Plot Summary

Mr Jones is the proprietor of Manor Farm, located in a country which is geographically similar to England (and indeed called England), whilst supposedly representing Russia. Orwell actually kept the location fairly neutral to indicate that the novel was meant as a fable rather than absolutely as an allegory, therefore indicating a universal significance. Indeed, the name Mr Jones itself suggests an archetypal farmer - Mr Jones is the clichéd name for farmers in jokes and shaggy dog tales. Mr Jones has taken to drink and as his dipsomania increases, so to does his neglect of his animals. Old Major, an ancient and wise boar, calls the animals together one evening when he feels that things have got too bad to bear. His focus upon the wickedness of man as the only problem with the farm (a microcosm which represents the world) leads to the downfall of the model society. In his speech to the animals he asserts:

"Man is the only real enemy we have. Remove Man from the scene, and the root cause of hunger and overwork is abolished for ever. Man is the only creature that consumes without producing. He does not give milk, he does not lay eggs, he is too weak to pull the plough, he cannot run fast enough to catch rabbits. Yet he is lord of all the animals."

When Major describes the animals’ lives as "miserable, laborious and short," he recalls Thomas Hobbes' depiction of Man's life in a state of nature: "nasty, brutish, and short." It is ironic that Major is describing the animals’ (nature’s) state of servitude to man – a parody which Orwell makes much of during the novel.

Old Major’s view of the world is expressed through the song ‘Beasts of England’. Whilst expressing a need for a new order, it also harks back to a better time and trades in clichéd nostalgia. After giving his speech, and telling the animals about their destiny – either consumed by or eternally enslaved by man – Old Major keels over and dies. Therefore we can see that the instigators of the codes by which a society is ruled rarely live to see the implementation of these codes. However, Orwell wants us to taste the bitterness of a revolution betrayed. He shows us the hope and idealism of the animals, made all the more powerful by the impartial voice with which narrates the events apparently divorced from the actions and their implications. We are not presented the ‘action’ from one particular viewpoint. Instead our removed stance as reader allows us paradoxically to connect more with the animals’ enthusiasm and eventual despair than if we were limited by viewing the events from one particular standpoint. The regret and disillusionment of the revolution’s betrayal are made more profound by the optimism during this opening section.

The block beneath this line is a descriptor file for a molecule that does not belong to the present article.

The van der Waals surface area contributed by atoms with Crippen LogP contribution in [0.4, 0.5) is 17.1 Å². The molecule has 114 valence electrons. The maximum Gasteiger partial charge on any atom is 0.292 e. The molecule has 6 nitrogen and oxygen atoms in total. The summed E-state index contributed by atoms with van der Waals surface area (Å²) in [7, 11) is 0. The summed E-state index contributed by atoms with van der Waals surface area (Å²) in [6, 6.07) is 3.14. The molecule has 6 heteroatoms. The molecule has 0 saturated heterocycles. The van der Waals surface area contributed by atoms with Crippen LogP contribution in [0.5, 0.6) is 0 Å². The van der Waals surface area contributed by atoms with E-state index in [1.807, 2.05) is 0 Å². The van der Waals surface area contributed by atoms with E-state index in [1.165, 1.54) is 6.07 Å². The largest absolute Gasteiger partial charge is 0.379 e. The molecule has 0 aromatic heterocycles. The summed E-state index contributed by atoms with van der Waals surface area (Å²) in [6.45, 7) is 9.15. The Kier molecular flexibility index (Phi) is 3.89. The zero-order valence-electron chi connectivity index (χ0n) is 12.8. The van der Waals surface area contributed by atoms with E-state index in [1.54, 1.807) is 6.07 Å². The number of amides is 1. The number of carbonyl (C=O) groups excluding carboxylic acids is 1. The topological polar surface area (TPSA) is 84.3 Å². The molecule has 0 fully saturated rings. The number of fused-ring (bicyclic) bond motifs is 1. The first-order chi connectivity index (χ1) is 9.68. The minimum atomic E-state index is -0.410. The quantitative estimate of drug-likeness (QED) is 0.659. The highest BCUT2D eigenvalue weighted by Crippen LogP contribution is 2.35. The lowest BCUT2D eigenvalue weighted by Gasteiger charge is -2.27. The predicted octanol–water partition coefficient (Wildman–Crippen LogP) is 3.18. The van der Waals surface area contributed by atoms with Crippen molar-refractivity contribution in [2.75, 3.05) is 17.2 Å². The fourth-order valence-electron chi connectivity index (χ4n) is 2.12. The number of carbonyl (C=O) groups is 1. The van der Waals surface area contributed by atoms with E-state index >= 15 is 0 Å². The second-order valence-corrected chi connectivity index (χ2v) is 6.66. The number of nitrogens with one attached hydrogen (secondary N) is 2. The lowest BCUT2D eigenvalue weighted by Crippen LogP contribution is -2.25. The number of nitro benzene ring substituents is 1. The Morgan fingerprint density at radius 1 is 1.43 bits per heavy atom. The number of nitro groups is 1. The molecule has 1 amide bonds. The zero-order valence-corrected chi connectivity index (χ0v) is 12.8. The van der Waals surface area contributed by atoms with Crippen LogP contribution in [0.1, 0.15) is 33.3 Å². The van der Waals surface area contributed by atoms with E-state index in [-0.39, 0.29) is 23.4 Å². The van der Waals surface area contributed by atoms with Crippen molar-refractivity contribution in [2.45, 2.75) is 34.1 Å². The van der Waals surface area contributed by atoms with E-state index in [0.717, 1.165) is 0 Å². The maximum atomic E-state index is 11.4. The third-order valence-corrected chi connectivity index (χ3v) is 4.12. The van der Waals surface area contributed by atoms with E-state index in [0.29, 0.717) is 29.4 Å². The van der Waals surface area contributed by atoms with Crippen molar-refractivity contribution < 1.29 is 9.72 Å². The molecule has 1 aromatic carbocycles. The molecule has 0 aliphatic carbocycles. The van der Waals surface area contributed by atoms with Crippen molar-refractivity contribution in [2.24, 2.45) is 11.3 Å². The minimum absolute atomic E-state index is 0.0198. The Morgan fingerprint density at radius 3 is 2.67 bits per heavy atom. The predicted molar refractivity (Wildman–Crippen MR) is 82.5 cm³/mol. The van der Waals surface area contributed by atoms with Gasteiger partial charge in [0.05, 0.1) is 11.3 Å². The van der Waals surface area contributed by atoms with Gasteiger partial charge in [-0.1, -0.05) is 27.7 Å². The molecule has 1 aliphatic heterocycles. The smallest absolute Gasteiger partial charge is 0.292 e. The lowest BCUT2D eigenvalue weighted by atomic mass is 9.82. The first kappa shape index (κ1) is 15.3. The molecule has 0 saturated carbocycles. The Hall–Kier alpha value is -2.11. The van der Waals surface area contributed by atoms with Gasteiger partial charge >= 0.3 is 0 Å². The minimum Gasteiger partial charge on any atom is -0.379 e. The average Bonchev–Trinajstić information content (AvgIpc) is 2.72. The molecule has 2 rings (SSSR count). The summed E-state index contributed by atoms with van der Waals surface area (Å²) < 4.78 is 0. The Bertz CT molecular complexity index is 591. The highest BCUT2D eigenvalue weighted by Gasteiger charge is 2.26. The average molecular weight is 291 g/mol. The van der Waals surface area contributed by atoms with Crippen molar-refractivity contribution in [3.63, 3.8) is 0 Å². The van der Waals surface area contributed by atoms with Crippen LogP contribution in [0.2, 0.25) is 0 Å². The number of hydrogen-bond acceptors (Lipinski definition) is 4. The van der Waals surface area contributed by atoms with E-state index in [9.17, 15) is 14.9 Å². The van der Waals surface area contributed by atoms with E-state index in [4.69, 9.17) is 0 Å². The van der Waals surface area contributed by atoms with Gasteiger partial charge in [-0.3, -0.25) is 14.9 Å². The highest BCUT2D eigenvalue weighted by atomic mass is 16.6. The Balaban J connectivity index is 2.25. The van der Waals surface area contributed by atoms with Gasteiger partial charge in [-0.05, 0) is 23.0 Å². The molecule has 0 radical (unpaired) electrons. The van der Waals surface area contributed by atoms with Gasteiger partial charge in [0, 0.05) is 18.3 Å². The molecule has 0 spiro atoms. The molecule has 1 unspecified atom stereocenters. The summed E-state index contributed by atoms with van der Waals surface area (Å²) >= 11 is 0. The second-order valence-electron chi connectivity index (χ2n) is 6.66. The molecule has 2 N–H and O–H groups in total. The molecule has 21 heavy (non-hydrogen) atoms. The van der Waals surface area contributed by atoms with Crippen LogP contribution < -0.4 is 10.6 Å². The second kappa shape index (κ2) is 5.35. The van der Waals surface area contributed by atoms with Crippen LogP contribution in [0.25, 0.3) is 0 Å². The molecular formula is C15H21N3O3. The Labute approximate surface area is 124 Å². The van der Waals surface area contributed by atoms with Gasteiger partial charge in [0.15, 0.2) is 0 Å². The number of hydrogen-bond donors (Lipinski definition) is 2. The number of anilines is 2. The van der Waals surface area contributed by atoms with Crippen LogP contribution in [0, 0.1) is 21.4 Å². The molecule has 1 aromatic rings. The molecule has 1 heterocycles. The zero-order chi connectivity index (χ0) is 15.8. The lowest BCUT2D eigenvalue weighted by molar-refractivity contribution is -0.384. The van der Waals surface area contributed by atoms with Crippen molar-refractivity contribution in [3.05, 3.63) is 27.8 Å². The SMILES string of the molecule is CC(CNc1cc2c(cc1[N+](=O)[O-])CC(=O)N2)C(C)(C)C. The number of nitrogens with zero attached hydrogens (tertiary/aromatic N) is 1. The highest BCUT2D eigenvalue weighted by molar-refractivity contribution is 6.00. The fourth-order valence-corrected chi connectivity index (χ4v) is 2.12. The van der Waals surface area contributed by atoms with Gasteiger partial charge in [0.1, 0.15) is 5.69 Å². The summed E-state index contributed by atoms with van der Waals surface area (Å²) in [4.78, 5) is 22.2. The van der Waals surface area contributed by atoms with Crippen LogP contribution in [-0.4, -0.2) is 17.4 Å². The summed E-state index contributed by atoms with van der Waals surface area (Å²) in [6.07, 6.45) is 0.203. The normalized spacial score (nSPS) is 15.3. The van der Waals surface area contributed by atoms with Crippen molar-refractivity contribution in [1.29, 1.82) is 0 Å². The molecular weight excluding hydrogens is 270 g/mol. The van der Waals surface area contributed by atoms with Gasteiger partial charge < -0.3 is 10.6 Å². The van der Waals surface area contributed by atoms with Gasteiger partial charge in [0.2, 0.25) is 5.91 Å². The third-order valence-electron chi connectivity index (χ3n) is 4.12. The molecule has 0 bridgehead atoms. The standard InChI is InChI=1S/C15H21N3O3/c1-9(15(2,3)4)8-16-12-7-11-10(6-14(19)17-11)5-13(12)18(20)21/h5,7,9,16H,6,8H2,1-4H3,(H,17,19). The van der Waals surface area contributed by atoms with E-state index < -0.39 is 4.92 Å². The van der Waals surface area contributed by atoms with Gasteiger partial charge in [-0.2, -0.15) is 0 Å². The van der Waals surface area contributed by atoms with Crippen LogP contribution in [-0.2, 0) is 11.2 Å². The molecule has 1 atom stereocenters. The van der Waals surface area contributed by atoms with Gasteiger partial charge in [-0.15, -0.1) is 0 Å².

The animals take their first opportunity to overthrow Mr Jones, driving him from the farm. They rename the farm ‘Animal Farm’. During this section we can detect some of Orwell’s sympathy for the animals. He says that they rush madly about the farm, "as though to make sure that no human being was hiding anywhere upon it". Here we are introduced more fully to the different characteristics of the individual animals, their interrelationships, and their various ways of casting off the pall of their erstwhile enslavement to man. They turn the farmhouse into a museum and bury hams and symbols of the end to the shadow of death which hung over their former lives. Finally they paint the Seven Commandments on the wall of the barn. If the novel were to be reduced to its essence, it is about the gradual betrayal of the Commandments down to the final, most important betrayal. All animals are equal, it transpires, but some are more equal than others. The animals work together going about the tasks associated with the everyday running of the farm: the pigs milk the cows, the animals go together to gather in the harvest. Already we can see the pigs beginning to take control of the society: "‘Never mind the milk, comrades!’ cried Napoleon, placing himself in front of the buckets. ‘That will be attended to. The harvest is more important. Comrade Snowball will lead the way. I shall follow in a few minutes. Forward, comrades! The hay is waiting.’" When the animals get back from the harvest, the milk has disappeared – gone to enrich the pigs’ mash. Already we see those in power growing fat through the toil of those who work underneath them.

Mr Jones returns with support from other men. However, Snowball has been studying Caesar’s war plans and tutors the animals in how to resist the men. The battle is fought, and the animals win, although a sheep is killed and Snowball is injured attacking Mr Jones. All the animals work together once again, fighting side-by-side to repel the intruders. Boxer believes (erroneously) that he has killed a stable boy and is filled with guilt. However: "‘No sentimentality, comrade!’ cried Snowball, from whose wounds the

  By PanEris using Melati.

Previous chapter Back Home Email this Search Discuss Next chapter/page
Copyright: All texts on Bibliomania are © Ltd, and may not be reproduced in any form without our written permission. See our FAQ for more details.